Pupils between the ages of 6 and 18 are at risk of developing waterborne diseases. PICTURE: BONGANI MBATHA
Pupils between the ages of 6 and 18 are at risk of developing waterborne diseases. PICTURE: BONGANI MBATHA

1 in 3 schools in SA does not have access to clean drinking water and sanitation

By Michelle Lorber Time of article published Apr 12, 2021

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One out of three schools in the country did not have access to healthy, clean drinking water and sanitation, said Kusini Water chief executive Murendeni Mafumo.

Kusini Water, a social enterprise company specialising in sustainable water solutions, aims to bring 5 million litres to 5 million people, have identified water impact sites throughout South Africa in schools and Educare centres in the Eastern and Western Cape, KwaZulu-Natal, Gauteng, North West, Free State and Limpopo, among others.

Murendeni said two out of five children without a basic drinking water service at school lived in sub-Saharan Africa in 2019 while over half of children without a basic sanitation service at school lived in two sustainable development goal (SDG) regions in 2019.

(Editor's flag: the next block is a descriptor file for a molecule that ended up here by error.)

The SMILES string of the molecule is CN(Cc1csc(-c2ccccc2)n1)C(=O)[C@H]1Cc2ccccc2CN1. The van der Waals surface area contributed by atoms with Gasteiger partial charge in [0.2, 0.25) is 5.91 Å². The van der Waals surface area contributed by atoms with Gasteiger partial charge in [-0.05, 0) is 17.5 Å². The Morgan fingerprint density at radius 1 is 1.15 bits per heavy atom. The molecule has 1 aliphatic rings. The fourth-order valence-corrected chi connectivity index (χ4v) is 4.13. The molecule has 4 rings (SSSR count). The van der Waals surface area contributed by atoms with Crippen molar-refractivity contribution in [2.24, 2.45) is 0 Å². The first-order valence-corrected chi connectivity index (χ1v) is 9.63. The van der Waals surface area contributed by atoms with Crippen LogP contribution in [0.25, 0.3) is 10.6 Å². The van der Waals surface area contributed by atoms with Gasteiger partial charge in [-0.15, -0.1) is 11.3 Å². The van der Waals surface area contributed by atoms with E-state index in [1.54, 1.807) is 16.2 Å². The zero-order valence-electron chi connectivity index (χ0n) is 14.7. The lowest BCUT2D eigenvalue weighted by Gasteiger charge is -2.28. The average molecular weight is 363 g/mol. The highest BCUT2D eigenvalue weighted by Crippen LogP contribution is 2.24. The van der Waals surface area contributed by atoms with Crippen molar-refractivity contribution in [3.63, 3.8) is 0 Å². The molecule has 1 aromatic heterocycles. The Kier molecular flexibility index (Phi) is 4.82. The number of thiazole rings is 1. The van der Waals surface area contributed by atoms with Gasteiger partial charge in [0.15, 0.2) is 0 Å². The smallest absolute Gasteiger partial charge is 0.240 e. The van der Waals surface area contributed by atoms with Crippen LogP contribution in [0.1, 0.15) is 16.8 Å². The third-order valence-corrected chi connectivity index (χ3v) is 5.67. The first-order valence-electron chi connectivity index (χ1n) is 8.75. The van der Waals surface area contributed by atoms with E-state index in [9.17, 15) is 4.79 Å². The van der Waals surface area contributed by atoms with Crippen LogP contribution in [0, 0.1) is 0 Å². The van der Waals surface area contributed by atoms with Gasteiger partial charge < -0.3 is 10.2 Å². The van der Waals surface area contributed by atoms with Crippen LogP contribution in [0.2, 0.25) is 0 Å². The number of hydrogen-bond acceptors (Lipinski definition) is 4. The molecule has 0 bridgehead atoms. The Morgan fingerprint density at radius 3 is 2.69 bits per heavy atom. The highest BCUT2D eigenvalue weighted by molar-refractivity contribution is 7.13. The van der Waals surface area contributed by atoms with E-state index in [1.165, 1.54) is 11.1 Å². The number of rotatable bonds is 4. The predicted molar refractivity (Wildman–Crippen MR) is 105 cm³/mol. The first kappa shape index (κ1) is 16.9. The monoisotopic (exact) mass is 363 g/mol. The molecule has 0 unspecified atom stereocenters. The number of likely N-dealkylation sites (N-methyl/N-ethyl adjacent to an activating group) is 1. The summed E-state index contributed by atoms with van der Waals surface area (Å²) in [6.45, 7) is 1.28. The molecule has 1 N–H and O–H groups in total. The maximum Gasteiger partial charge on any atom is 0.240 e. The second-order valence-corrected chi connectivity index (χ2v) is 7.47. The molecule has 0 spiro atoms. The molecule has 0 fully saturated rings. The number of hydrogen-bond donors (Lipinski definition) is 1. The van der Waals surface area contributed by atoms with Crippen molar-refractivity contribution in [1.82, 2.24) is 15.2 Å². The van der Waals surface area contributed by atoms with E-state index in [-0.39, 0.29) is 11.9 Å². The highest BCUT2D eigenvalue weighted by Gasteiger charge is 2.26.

According to the company, most children affected by the poor access to health and sanitation at schools are children between the ages of 6 to 18.

“This age group is the most at risk of developing waterborne or unsafe sanitation-orientated diseases,” said Mafumo.

Water treatment systems supplied by Kusini involve nanotechnology and the use of macadamia nut shells to filter and provide clean, safe drinking water to people in rural and peri-urban settlements throughout Africa.

In partnership with DuPont Water Solutions, which sponsored the project, the two contributed a water treatment plant to Reneilwe Primary School and the Temba community.

The water sources in the area are affected by contaminants. In response, an ultra-filtration membrane and UV light system are used to remove impurities from groundwater pumped out of the borehole. Four thousand litres of viable drinking water an hour can now be supplied at the site. The system is solar-power driven. The local community can acquire water at the pure water kiosk, which generates revenue for the school.

The US embassy was also involved in the project with Kusini Water and assisted with the training of “water champions” from the community who have skills to operate and maintain the plant.

Eco-V's GreenTower technology provides the solar energy via GreenTower-manufactured microgrids. The company aims to provide urban high schools with energy, water and health security solutions in the near future. GreenTower technology, besides treating borehole water, also recycles grey water for toilet and garden use. It integrates solar energy, water treatment, disinfection and water purification.

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